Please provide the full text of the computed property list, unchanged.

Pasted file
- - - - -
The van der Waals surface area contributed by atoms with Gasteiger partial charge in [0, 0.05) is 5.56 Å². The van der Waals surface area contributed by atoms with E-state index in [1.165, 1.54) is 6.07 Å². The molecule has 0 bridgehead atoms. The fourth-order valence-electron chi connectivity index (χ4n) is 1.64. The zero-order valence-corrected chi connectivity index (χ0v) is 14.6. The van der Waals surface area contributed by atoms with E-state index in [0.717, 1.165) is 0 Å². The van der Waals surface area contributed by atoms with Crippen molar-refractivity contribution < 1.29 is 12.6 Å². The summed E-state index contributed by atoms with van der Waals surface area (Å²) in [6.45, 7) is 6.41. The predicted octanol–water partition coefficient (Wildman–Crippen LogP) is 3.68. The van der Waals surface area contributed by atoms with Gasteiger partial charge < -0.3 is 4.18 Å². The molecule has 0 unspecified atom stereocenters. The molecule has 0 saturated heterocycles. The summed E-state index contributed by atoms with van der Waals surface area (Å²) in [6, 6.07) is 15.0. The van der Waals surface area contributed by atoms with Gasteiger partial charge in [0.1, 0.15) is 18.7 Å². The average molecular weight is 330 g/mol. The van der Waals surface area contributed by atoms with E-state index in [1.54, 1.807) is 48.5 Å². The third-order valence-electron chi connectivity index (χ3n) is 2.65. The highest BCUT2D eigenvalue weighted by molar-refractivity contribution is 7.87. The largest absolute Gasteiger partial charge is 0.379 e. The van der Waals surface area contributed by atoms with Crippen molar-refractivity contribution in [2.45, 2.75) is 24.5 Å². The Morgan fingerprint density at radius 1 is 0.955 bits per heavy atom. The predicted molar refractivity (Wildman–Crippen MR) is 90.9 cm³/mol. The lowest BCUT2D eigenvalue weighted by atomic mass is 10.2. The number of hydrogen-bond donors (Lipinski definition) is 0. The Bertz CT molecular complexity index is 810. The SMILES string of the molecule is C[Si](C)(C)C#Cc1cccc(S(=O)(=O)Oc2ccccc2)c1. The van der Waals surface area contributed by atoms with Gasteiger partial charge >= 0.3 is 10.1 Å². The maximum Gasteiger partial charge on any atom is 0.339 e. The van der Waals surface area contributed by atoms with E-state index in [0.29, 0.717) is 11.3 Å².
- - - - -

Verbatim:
The van der Waals surface area contributed by atoms with Gasteiger partial charge in [0, 0.05) is 5.56 Å². The van der Waals surface area contributed by atoms with E-state index in [1.165, 1.54) is 6.07 Å². The molecule has 0 bridgehead atoms. The fourth-order valence-electron chi connectivity index (χ4n) is 1.64. The zero-order valence-corrected chi connectivity index (χ0v) is 14.6. The van der Waals surface area contributed by atoms with E-state index in [0.717, 1.165) is 0 Å². The van der Waals surface area contributed by atoms with Crippen molar-refractivity contribution < 1.29 is 12.6 Å². The summed E-state index contributed by atoms with van der Waals surface area (Å²) in [6.45, 7) is 6.41. The predicted octanol–water partition coefficient (Wildman–Crippen LogP) is 3.68. The van der Waals surface area contributed by atoms with Gasteiger partial charge < -0.3 is 4.18 Å². The molecule has 0 unspecified atom stereocenters. The molecule has 0 saturated heterocycles. The summed E-state index contributed by atoms with van der Waals surface area (Å²) in [6, 6.07) is 15.0. The van der Waals surface area contributed by atoms with Gasteiger partial charge in [0.1, 0.15) is 18.7 Å². The average molecular weight is 330 g/mol. The van der Waals surface area contributed by atoms with E-state index in [1.54, 1.807) is 48.5 Å². The third-order valence-electron chi connectivity index (χ3n) is 2.65. The highest BCUT2D eigenvalue weighted by molar-refractivity contribution is 7.87. The largest absolute Gasteiger partial charge is 0.379 e. The van der Waals surface area contributed by atoms with Crippen molar-refractivity contribution in [2.45, 2.75) is 24.5 Å². The Morgan fingerprint density at radius 1 is 0.955 bits per heavy atom. The predicted molar refractivity (Wildman–Crippen MR) is 90.9 cm³/mol. The lowest BCUT2D eigenvalue weighted by atomic mass is 10.2. The number of hydrogen-bond donors (Lipinski definition) is 0. The Bertz CT molecular complexity index is 810. The SMILES string of the molecule is C[Si](C)(C)C#Cc1cccc(S(=O)(=O)Oc2ccccc2)c1. The van der Waals surface area contributed by atoms with Gasteiger partial charge >= 0.3 is 10.1 Å². The maximum Gasteiger partial charge on any atom is 0.339 e. The van der Waals surface area contributed by atoms with E-state index in [0.29, 0.717) is 11.3 Å².